Agile, Lean, Kanban, SCRUM, Continuous delivery have become buzzwords in the last few years. As always, when there is value behind an idea, people jump on the bandwagon and advertise themselves as experts in those ideas.
There are sales guys (no offence to people working in sales), who understand the idea and re-brand their services and products using the Agile principles as selling points. They know that customers like to hear certain buzzwords (collaboration, lean, customer value, empowerment, etc.) and they sell with these words without knowing much or without being interested in the outcome. But there are more people, full of enthusiasm for Agile, that want to share their experience and make organisations more successful.
And that enthusiasm is what I experienced at the LAST conference. Most of the presentations I attended were truly about sharing knowledge, pitching new ideas, emphasising lean/agile values. They were not about selling X software products or about offering coaching services. The people I met showed true interest. The whole conference had a “community gathering” feeling about it. The sponsors (like Elabor8) truly believe that they can “optimise the value of technology investment” or “align strategy and development so that releases deliver the most valuable features in your roadmap”.
One of the many reasons I like to be part of the Agile community in Melbourne, because it’s not about selling, it’s about sharing.
Why do you like to keep in touch with the people promoting agile / lean / etc. practices?
I’ve started my first project as an SCRUM master / iteration manager. With the help of lot of experienced people I ran an inception workshop (read more in an upcoming article) and started the solution selection with the team. However we had a lot of tasks on our wall that were not really providing business value. We had to gather information on certain solutions and prepare for the actual implementation. While we tried to write the cards in the usual “As a … I want to … So that…” format, the stories didn’t directly add business value (“As a user I want to know what is the best hardware so that I can achieve the business goals” just doesn’t cut it).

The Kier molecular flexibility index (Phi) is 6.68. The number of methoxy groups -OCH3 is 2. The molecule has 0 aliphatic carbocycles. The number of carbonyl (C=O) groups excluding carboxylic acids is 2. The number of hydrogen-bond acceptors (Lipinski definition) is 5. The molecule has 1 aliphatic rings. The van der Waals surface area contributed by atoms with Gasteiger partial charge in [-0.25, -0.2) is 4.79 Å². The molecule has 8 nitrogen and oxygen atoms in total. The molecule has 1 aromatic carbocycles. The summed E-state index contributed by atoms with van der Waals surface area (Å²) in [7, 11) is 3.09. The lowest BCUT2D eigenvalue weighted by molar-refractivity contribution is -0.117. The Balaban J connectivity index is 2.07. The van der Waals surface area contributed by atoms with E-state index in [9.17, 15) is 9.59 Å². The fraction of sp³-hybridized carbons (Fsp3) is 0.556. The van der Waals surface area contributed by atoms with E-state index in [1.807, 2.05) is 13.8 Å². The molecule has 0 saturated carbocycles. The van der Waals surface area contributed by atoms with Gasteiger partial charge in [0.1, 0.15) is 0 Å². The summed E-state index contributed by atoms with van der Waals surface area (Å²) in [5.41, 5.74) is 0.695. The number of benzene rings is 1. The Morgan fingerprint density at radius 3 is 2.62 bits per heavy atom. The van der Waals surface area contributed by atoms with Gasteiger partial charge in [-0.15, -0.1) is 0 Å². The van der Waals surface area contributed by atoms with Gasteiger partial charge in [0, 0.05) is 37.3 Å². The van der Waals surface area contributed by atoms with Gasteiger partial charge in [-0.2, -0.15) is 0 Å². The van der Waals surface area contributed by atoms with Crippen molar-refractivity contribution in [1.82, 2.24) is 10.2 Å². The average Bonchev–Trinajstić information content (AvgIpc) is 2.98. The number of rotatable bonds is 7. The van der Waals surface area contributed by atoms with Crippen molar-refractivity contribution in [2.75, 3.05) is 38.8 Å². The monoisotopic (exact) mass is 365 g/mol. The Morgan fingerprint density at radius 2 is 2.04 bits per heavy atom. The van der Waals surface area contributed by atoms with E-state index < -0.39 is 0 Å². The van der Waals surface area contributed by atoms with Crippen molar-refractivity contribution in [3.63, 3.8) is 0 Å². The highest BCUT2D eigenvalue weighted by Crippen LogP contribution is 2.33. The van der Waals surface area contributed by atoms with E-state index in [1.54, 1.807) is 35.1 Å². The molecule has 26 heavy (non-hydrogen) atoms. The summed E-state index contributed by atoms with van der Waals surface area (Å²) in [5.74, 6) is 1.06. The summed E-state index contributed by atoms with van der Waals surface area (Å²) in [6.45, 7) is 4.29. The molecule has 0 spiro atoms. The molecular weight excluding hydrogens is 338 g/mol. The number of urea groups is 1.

Then after reading some Agile literature, realised that we are creating spikes. Nothing wrong with them, they are necessary for projects (especially at the start). Here are a few definitions of spikes from the Internet:
“Spikes are a type of story that are used for activities such as research, design, exploration and even prototyping. The purpose of a spike is to gain the knowledge necessary to reduce the risk of a technical approach, better understand a requirement, or increase the reliability of a story estimate.” – Scaled Agile Framework, http://scaledagileframework.com/spikes/
“A story or task aimed at answering a question or gathering information, rather than at producing shippable product. Sometimes a user story is generated that cannot be estimated until the development team does some actual work to resolve a technical question or a design problem. The solution is to create a “spike,” which is a story whose purpose is to provide the answer or solution. Like any other story or task, the spike is then given an estimate and included in the sprint backlog.” – The Agile Dictionary, http://agiledictionary.com/209/spike/
However, a technical task is not a spike – although quite often handled as one. Converting data or preparing an interface or developing a code will add business value – even if often it is not as clear.
What is your opinion: where does a task like ‘setting up infrastructure’ belong? Is it a task for a user story? Is it a spike? Should an activity like this be on the wall? Would like to hear your thoughts.